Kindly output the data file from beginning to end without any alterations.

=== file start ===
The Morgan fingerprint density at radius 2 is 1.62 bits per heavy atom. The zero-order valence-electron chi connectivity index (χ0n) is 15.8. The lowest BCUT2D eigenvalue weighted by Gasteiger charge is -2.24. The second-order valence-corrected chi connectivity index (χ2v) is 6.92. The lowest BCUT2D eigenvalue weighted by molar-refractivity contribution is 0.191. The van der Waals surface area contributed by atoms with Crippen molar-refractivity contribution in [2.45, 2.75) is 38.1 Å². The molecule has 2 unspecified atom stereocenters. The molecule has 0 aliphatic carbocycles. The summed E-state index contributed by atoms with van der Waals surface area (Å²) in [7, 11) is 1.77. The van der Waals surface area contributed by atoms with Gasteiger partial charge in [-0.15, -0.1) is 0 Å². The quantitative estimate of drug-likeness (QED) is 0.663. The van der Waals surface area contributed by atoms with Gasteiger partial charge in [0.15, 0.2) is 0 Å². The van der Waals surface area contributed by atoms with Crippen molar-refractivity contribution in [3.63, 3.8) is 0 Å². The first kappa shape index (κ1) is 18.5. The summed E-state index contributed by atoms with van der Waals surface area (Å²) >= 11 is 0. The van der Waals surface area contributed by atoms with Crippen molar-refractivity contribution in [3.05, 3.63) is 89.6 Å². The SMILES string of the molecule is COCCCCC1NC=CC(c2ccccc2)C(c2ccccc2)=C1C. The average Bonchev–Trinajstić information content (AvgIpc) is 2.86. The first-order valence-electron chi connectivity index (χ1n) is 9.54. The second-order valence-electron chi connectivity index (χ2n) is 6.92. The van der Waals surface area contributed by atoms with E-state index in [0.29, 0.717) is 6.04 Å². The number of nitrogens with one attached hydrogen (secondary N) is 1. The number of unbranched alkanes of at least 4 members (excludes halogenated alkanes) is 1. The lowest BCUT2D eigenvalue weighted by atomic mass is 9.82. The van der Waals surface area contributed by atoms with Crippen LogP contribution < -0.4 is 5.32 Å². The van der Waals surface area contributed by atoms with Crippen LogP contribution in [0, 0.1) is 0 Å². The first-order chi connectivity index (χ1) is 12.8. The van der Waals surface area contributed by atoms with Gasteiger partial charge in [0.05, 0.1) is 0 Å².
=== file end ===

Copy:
The Morgan fingerprint density at radius 2 is 1.62 bits per heavy atom. The zero-order valence-electron chi connectivity index (χ0n) is 15.8. The lowest BCUT2D eigenvalue weighted by Gasteiger charge is -2.24. The second-order valence-corrected chi connectivity index (χ2v) is 6.92. The lowest BCUT2D eigenvalue weighted by molar-refractivity contribution is 0.191. The van der Waals surface area contributed by atoms with Crippen molar-refractivity contribution in [2.45, 2.75) is 38.1 Å². The molecule has 2 unspecified atom stereocenters. The molecule has 0 aliphatic carbocycles. The summed E-state index contributed by atoms with van der Waals surface area (Å²) in [7, 11) is 1.77. The van der Waals surface area contributed by atoms with Gasteiger partial charge in [-0.15, -0.1) is 0 Å². The quantitative estimate of drug-likeness (QED) is 0.663. The van der Waals surface area contributed by atoms with Gasteiger partial charge in [0.15, 0.2) is 0 Å². The van der Waals surface area contributed by atoms with Crippen molar-refractivity contribution in [3.63, 3.8) is 0 Å². The first kappa shape index (κ1) is 18.5. The summed E-state index contributed by atoms with van der Waals surface area (Å²) >= 11 is 0. The van der Waals surface area contributed by atoms with Crippen molar-refractivity contribution in [3.05, 3.63) is 89.6 Å². The SMILES string of the molecule is COCCCCC1NC=CC(c2ccccc2)C(c2ccccc2)=C1C. The average Bonchev–Trinajstić information content (AvgIpc) is 2.86. The first-order valence-electron chi connectivity index (χ1n) is 9.54. The second-order valence-electron chi connectivity index (χ2n) is 6.92. The van der Waals surface area contributed by atoms with E-state index in [0.29, 0.717) is 6.04 Å². The number of nitrogens with one attached hydrogen (secondary N) is 1. The number of unbranched alkanes of at least 4 members (excludes halogenated alkanes) is 1. The lowest BCUT2D eigenvalue weighted by atomic mass is 9.82. The van der Waals surface area contributed by atoms with Crippen LogP contribution < -0.4 is 5.32 Å². The van der Waals surface area contributed by atoms with Crippen LogP contribution in [0, 0.1) is 0 Å². The first-order chi connectivity index (χ1) is 12.8. The van der Waals surface area contributed by atoms with Gasteiger partial charge in [0.05, 0.1) is 0 Å².